Saturday, June 25, 2011

The Afterword of Crisis

A library visit yesterday started off with me and the three Littles standing on the ground floor of the library, waiting for the elevator door to open.  When it did open, Middle reached out and placed her palm flat against the door, apparently to “help” it open. But her hand slid right along with the door into the crack between the elevator door and the wall.  Her hand stuck there. The door stuck there. 

My  years of growing up provided me with such an abundance of warnings about the dangers of elevators, escalators, skinned fingers, broken fingers, mangled and lost fingers. Somehow, I failed to convey these fears to my own children:  Keep your hands out of cracks where automated doors and railings are concerned.  Better yet, don’t even touch them.

I looked at Middle, grabbed her hand. “Can you pull it out?” I asked, tugging gently. “No,” she answered. The door was still trying to close, the force pulling her hand even further inside the crack, except now her hand was too thick to fit further in. But that door wanted it, it wanted it, it did. And Middle was stuck, paralysed, her eyes wide with surprise, fear.  She screamed, then.

There’s a moment, when time stands still in crisis, where you survey the scene, take in the problem, the potential solution, and realize that while everything depends on you (the lone witness) to get the problem solved, you (the lone witness) don’t actually have the resources to help, the power to stop an automatic door, to free your child’s hand from a crack in the wall.   So you yell, you yell into the quiet library, “Can somebody help?” And some men come running, at first in slow motion, as if it hasn’t really clicked yet—Child’s Hand. Stuck. In Elevator. And then it clicks, and they run faster, and then they run so fast you can tell you are in an Actual Emergency.  They run deliberately, right for that elevator door, like they know how to fix this problem, like they know what buttons to push. One runs right inside the elevator.  He must push a button. Thank God he pushes the right one. 

The elevator door slid open, releasing Middle’s hand, which was red from base knuckles halfway up her fingers. It began to swell. The nice library man—one of the men who’d come running—got a gauze bandage and medical tape, wrapping and securing it gently over Middle’s four fingers. He’d never done this before, he said, but Middle didn’t care. The gauze bandage was for psyche’s sake (Middle’s), only.  But the icepack brought by the library man did help with swelling.

I walk around without really thinking of all the many things that could go wrong in a day. But when we exit crisis, there’s a deeper knowing of how many things could really go wrong, how bad it could be, as well as deep gratitude that they haven't and it isn't.  It’s a revelation I take in, an internal shaking that lasts ten minutes through the filling out of the incident report, through the wrapping of Middle’s hand, through the wiping of all those tears.  In spite of this, the Littles have a sense only of a moment’s present danger, or lack of it—not all the coulds and what ifs I could apply to the future.  Tiny, in her stroller, had stared at the scene with apparent curiosity and now appeared disinterested, clamoring for Chex cereal pieces.  Middle, was relieved, and fixated on the nurture represented in the  gauze bandage, the pack of ice.  And Oldest, seemingly oblivious to the gravity of said crisis, emits an exasperated huff and said, “We’re wasting all our time at the library!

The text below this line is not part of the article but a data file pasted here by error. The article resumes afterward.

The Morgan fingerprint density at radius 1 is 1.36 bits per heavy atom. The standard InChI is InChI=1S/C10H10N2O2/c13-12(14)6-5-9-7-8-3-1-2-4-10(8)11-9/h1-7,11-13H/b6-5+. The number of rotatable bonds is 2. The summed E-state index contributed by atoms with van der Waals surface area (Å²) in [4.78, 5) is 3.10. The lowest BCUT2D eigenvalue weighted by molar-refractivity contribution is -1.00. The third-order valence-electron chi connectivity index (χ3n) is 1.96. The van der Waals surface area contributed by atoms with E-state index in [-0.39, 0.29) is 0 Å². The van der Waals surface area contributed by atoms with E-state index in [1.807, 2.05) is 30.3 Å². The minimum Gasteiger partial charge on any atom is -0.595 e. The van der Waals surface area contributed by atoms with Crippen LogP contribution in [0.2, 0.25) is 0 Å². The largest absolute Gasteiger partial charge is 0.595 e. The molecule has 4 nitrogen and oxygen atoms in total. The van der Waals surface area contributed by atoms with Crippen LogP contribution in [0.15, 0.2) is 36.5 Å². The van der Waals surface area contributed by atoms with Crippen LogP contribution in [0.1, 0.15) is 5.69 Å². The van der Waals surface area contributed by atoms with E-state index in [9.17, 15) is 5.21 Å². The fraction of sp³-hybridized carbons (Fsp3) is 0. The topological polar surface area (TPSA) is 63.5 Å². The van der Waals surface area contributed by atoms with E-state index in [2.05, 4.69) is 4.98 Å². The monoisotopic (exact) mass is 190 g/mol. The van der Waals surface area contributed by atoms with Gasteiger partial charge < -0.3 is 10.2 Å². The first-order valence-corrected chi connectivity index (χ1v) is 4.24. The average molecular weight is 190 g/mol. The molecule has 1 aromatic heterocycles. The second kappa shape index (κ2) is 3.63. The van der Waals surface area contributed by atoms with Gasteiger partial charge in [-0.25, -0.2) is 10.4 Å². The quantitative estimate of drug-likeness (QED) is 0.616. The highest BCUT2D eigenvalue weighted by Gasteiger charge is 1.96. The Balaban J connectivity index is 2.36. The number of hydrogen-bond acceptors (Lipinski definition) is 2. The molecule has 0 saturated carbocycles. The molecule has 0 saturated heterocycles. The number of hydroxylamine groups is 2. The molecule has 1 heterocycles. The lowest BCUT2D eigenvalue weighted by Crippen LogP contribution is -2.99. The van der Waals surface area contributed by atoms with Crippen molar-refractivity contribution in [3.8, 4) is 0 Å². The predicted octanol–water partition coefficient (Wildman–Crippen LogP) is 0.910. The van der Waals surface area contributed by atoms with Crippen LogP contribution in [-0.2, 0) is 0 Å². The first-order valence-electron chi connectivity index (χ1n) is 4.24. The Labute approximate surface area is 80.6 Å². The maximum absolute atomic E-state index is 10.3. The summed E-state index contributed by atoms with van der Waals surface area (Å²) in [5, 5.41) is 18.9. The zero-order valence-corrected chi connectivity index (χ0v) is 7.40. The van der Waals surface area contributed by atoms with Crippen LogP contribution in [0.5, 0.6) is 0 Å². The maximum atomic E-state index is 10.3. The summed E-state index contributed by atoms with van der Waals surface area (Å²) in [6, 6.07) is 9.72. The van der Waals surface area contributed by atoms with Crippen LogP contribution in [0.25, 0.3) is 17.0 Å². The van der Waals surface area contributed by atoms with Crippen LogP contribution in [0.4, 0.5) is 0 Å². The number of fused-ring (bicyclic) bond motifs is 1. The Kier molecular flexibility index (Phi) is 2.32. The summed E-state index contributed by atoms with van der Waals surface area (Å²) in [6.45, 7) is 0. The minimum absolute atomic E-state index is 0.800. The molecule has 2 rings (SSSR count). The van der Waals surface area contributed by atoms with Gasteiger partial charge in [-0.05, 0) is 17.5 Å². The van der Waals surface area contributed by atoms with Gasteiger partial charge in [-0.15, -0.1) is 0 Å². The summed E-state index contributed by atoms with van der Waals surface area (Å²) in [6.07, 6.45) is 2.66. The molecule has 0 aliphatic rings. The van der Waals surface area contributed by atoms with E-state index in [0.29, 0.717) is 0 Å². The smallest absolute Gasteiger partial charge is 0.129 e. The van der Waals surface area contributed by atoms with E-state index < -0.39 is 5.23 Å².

Wednesday, June 22, 2011

Endangered Metaphor

About the same time I started having oodles of I’m Pregnant Dreams a few years ago, I also had We’re Moving Dreams.  The houses in my dreams had lots and lots of extra space for lots of children, children’s toys, children’s nurseries, children’s clutter, and children’s run-around kinds of fun.  There were bathrooms (more than one—glorious!).  And secret rooms that opened into secret rooms for more space and more children.

In case you’re wondering, I’ve never taken the words “be fruitful and multiply” to mean that my two or three children were not plenty of apples in my basket. I’m perfectly contented right now with the size of my brood.  So, at the present time, the appealing factor in these dreams is the more space, not the more children.

But these dreams keep coming about moving, about rearranging spaces and making spaces—space so that I wouldn’t have to listen to Oldest and Middle argue every morning over whose blanket is in whose way and whose clothes are on the floor. And oh, what I would give for space for them to run around and dance and shout and hoot and holler, a space far enough from me in the house that I don’t have to listen/watch, where I can stay zen, where I can think quiet thoughts, whisper quiet prayers, chop vegetables in quiet and then, when I’m ready to dance and shout and holler myself, I can join them in that other place.

I’ve also pointed out to the husband that there are four females living in a house with one bathroom.  I give it two more years, tops, before this becomes a matter of national security.
Over the years, I have tried hard not to let my mind wander toward the idea of moving to a larger house. Much of the world lives in small spaces. Why can’t I?  The American model is start small, go big. Increase, increase, increase, until you’re an empty nester and all that increased-house size leaves some people feeling empty, lonely, wondering what it’s all for.  So I’ve resisted. If we could just make it through their teenage years, till they’re off to college--it’s only another decade till the first one goes. But I fear, if something doesn’t change, that I will lose my sanity before the decade is up.  My children need to run around and be loud.  I need to walk quietly and think in quiet.  This combination doesn’t bode well for harmonious living. Either I am the grinchy mom who’s spoiling all their fun, or they are my husband’s children from whom I need escape long before lunchtime.